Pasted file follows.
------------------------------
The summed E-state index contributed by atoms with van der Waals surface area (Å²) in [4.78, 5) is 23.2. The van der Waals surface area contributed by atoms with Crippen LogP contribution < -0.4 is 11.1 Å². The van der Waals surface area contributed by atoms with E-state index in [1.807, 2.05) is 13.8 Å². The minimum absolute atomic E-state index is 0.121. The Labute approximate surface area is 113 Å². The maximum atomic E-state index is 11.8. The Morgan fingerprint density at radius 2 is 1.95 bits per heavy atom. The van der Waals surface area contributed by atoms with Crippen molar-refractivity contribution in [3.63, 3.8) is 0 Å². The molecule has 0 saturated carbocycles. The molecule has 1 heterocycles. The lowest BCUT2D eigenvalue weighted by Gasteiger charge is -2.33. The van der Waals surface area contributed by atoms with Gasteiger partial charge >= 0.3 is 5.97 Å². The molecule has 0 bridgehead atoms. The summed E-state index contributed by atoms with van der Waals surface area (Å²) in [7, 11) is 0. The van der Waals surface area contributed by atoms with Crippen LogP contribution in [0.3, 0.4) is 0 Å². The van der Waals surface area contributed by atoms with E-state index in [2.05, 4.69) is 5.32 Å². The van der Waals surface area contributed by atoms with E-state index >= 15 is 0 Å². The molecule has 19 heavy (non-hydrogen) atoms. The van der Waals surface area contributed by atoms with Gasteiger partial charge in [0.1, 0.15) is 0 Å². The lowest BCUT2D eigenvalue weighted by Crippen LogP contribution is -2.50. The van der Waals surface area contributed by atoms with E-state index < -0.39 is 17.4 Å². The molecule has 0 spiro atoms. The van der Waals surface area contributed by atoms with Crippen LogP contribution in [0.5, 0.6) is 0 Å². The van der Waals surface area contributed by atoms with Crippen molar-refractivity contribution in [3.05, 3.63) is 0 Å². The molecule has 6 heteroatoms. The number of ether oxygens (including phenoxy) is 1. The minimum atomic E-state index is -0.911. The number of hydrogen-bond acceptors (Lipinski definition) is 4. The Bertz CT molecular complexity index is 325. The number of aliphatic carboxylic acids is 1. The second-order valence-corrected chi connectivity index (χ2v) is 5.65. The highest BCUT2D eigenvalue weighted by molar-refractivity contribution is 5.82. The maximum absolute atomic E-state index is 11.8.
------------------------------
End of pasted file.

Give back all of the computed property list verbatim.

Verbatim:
The summed E-state index contributed by atoms with van der Waals surface area (Å²) in [4.78, 5) is 23.2. The van der Waals surface area contributed by atoms with Crippen LogP contribution < -0.4 is 11.1 Å². The van der Waals surface area contributed by atoms with E-state index in [1.807, 2.05) is 13.8 Å². The minimum absolute atomic E-state index is 0.121. The Labute approximate surface area is 113 Å². The maximum atomic E-state index is 11.8. The Morgan fingerprint density at radius 2 is 1.95 bits per heavy atom. The van der Waals surface area contributed by atoms with Crippen molar-refractivity contribution in [3.63, 3.8) is 0 Å². The molecule has 0 saturated carbocycles. The molecule has 1 heterocycles. The lowest BCUT2D eigenvalue weighted by Gasteiger charge is -2.33. The van der Waals surface area contributed by atoms with Gasteiger partial charge >= 0.3 is 5.97 Å². The molecule has 0 bridgehead atoms. The summed E-state index contributed by atoms with van der Waals surface area (Å²) in [7, 11) is 0. The van der Waals surface area contributed by atoms with Crippen LogP contribution in [0.3, 0.4) is 0 Å². The van der Waals surface area contributed by atoms with E-state index in [2.05, 4.69) is 5.32 Å². The van der Waals surface area contributed by atoms with E-state index >= 15 is 0 Å². The molecule has 19 heavy (non-hydrogen) atoms. The van der Waals surface area contributed by atoms with Gasteiger partial charge in [0.1, 0.15) is 0 Å². The lowest BCUT2D eigenvalue weighted by Crippen LogP contribution is -2.50. The van der Waals surface area contributed by atoms with E-state index < -0.39 is 17.4 Å². The molecule has 0 spiro atoms. The van der Waals surface area contributed by atoms with Crippen LogP contribution in [0.5, 0.6) is 0 Å². The van der Waals surface area contributed by atoms with Crippen molar-refractivity contribution in [3.05, 3.63) is 0 Å². The molecule has 6 heteroatoms. The number of ether oxygens (including phenoxy) is 1. The minimum atomic E-state index is -0.911. The number of hydrogen-bond acceptors (Lipinski definition) is 4. The Bertz CT molecular complexity index is 325. The number of aliphatic carboxylic acids is 1. The second-order valence-corrected chi connectivity index (χ2v) is 5.65. The highest BCUT2D eigenvalue weighted by molar-refractivity contribution is 5.82. The maximum absolute atomic E-state index is 11.8.